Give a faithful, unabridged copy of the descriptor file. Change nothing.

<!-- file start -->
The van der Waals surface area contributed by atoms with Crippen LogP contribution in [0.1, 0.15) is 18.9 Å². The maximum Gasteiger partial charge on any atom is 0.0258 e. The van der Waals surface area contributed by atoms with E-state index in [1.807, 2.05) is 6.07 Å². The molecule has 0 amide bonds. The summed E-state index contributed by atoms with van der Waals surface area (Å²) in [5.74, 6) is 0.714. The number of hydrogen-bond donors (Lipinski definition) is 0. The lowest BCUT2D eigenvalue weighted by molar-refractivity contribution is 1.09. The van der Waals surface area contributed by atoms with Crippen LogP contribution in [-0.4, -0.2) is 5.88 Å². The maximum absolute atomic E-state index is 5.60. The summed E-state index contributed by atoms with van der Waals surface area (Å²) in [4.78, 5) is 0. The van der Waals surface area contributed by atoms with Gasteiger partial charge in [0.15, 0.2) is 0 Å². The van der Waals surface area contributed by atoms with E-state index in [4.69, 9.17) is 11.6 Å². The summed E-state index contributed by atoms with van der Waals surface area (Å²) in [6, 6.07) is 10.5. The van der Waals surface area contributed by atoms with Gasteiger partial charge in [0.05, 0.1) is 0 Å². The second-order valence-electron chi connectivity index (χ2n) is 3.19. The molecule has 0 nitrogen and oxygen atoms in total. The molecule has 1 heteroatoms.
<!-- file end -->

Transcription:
The van der Waals surface area contributed by atoms with Crippen LogP contribution in [0.1, 0.15) is 18.9 Å². The maximum Gasteiger partial charge on any atom is 0.0258 e. The van der Waals surface area contributed by atoms with E-state index in [1.807, 2.05) is 6.07 Å². The molecule has 0 amide bonds. The summed E-state index contributed by atoms with van der Waals surface area (Å²) in [5.74, 6) is 0.714. The number of hydrogen-bond donors (Lipinski definition) is 0. The lowest BCUT2D eigenvalue weighted by molar-refractivity contribution is 1.09. The van der Waals surface area contributed by atoms with Crippen LogP contribution in [-0.4, -0.2) is 5.88 Å². The maximum absolute atomic E-state index is 5.60. The summed E-state index contributed by atoms with van der Waals surface area (Å²) in [4.78, 5) is 0. The van der Waals surface area contributed by atoms with Gasteiger partial charge in [0.15, 0.2) is 0 Å². The van der Waals surface area contributed by atoms with E-state index in [4.69, 9.17) is 11.6 Å². The summed E-state index contributed by atoms with van der Waals surface area (Å²) in [6, 6.07) is 10.5. The van der Waals surface area contributed by atoms with Gasteiger partial charge in [0.05, 0.1) is 0 Å². The second-order valence-electron chi connectivity index (χ2n) is 3.19. The molecule has 0 nitrogen and oxygen atoms in total. The molecule has 1 heteroatoms.